When is Veterans Day? Veterans Day is observed on November 11 regardless what day of the week it falls on. It’s a day to celebrate and honor America’s military veterans for their patriotism, love of our country, and willingness to serve / sacrifice for the common good. Not to be confused with Memorial Day which is celebrated the fourth Monday every May and honors American servicemembers who died or suffer from injuries from being in service.

November 11 is also celebrated as Armistice Day or Remembrance Day in other parts of the world. It’s the anniversary of the signing of the Armistice which ended World War I or the Great War. World War I cessation of hostilities formally ended on the 11th hour of the 11th day in the 11th month 1918 with Allied nations and Germany signing the Armistice.
President Woodrow Wilson proclaimed Veteran’s Day a holiday on November 11, 1919.

Woodrow Wilson said: “To us in America, the reflections of Armistice Day will be filled with lots of pride in the heroism of those who died in the country’s service and with gratitude for the victory, both because of the thing from which it has freed us and because of the opportunity it has given America to show her sympathy with peace and justice in the councils of the nations.”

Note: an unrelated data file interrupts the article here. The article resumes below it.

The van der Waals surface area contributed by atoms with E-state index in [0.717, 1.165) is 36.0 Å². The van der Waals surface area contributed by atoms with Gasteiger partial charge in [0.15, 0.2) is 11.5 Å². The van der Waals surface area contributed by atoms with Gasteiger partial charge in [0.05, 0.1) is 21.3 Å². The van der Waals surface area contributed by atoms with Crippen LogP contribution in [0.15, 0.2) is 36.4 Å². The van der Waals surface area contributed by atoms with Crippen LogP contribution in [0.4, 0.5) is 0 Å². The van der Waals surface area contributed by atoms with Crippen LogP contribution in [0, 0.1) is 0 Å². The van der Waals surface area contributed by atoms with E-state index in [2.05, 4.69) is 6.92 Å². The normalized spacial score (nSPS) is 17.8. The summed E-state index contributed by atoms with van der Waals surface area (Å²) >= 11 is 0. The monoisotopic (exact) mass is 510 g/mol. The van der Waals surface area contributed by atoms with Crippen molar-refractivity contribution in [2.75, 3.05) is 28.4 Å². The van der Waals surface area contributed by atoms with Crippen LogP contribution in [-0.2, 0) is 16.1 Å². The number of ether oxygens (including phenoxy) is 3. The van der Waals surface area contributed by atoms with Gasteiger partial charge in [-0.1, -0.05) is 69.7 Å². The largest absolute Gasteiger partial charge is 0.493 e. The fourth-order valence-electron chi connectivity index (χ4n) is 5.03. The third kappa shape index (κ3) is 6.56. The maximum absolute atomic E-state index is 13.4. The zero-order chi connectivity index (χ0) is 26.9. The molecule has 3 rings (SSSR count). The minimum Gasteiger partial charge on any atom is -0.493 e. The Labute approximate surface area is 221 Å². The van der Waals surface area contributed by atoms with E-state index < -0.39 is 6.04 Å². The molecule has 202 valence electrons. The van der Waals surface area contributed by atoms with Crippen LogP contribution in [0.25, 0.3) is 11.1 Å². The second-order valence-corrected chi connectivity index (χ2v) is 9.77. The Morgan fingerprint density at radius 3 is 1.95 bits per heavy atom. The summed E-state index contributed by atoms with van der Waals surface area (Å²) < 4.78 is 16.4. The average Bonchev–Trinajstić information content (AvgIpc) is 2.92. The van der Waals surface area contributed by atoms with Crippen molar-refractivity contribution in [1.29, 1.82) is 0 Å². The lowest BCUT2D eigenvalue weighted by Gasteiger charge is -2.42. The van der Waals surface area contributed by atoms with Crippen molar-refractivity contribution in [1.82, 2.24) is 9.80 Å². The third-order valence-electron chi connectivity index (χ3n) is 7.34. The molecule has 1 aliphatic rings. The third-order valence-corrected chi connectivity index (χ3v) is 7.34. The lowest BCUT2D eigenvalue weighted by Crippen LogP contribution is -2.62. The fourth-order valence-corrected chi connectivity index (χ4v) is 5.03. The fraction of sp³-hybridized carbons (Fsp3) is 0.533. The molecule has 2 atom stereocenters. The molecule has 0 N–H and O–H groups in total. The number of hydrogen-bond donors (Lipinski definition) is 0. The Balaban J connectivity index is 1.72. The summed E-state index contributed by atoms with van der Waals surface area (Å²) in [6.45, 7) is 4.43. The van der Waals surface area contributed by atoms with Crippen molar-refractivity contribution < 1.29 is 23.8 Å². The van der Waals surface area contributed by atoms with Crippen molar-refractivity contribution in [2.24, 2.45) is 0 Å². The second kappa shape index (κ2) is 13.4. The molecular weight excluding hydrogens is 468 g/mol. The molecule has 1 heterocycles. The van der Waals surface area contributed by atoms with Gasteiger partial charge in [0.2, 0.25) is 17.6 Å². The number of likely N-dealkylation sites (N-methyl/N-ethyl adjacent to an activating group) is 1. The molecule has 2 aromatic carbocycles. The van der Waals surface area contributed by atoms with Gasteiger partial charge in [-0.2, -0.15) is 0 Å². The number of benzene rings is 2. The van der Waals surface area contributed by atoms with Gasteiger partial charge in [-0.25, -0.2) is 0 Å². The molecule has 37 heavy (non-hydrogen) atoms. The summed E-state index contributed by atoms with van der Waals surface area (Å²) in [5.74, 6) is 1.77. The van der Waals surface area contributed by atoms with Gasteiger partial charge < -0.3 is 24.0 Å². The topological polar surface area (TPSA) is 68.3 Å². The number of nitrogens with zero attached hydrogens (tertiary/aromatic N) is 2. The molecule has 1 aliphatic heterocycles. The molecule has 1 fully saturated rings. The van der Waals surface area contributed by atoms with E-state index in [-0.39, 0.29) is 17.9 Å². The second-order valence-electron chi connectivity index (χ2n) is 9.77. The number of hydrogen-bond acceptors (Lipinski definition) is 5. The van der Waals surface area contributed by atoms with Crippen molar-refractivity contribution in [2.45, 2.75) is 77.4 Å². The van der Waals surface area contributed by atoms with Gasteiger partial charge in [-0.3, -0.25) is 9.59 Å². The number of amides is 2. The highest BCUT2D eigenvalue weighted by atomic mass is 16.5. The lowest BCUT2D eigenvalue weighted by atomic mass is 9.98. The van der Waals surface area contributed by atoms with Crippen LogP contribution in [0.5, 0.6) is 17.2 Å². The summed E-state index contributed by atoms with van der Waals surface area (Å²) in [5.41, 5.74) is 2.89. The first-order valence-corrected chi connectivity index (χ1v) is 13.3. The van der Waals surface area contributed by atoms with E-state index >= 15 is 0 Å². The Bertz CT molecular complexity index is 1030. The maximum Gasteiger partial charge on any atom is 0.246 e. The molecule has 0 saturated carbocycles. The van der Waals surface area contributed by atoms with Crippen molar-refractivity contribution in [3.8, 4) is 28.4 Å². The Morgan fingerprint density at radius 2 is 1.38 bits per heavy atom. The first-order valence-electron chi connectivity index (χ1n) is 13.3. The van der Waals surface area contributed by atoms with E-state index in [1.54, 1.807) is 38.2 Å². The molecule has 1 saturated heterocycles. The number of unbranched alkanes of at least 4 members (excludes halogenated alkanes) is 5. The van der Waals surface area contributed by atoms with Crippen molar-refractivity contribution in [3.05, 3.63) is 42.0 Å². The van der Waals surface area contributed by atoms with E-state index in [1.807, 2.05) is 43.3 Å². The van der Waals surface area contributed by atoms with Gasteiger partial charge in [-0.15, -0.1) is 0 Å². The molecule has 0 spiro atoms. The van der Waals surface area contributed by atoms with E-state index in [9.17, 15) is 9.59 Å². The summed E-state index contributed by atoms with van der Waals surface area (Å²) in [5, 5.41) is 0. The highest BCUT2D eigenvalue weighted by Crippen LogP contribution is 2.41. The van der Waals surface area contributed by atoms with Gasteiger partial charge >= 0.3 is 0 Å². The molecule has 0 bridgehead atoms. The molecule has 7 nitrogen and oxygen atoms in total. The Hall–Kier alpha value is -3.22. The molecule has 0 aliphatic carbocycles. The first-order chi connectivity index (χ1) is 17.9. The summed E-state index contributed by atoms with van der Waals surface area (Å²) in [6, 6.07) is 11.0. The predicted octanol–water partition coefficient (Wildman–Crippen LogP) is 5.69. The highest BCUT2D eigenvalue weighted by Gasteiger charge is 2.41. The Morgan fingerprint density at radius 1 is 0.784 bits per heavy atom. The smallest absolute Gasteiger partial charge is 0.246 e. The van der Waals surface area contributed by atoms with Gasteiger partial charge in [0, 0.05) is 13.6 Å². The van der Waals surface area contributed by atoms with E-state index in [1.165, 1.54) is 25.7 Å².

In 1926 the United States Congress requested President Calvin Coolidge to issue another proclamation to observe each year on November 11th a legal federal holiday. The proclamation for Veterans Day was approved May 1938 to honor all those who participated in the War: “a day to be dedicated to the cause of world peace and to be thereafter celebrated and known as ‘Armistice Day’.”

In June 1954 congress amended the proclamation to replace “Armistice” with “Veterans” and since it’s been known as Veterans Day.

Red poppies are given out by uniformed war veterans on Veterans day. There are veterans day parades all over the country with a wreath-laying ceremony at the Tomb of the Unknown Soldiers in Arlington National Cemetery in Washington.

Applebee’s will be celebrating Veterans Day by serving more than 1 million free meals to active-duty personnel from 11 a.m. until midnight on Veterans’ Day.
The menu will include:
7-ounce House Sirloin, Bacon Cheeseburger, Three Cheese Chicken Penne, Chicken Tenders Platter, Oriental Chicken Salad, Fiesta Lime Chicken and Double Crunch Shrimp.

To be eligible for your free meal you must be in uniform or provide proof of military service such as:

- An active-duty or retiree ID card.

- A current leave and earnings statement.

- A DD214 discharge certificate.

- A photo in uniform.

- A veterans organization card, such as an American Legion or Veterans of Foreign Wars card.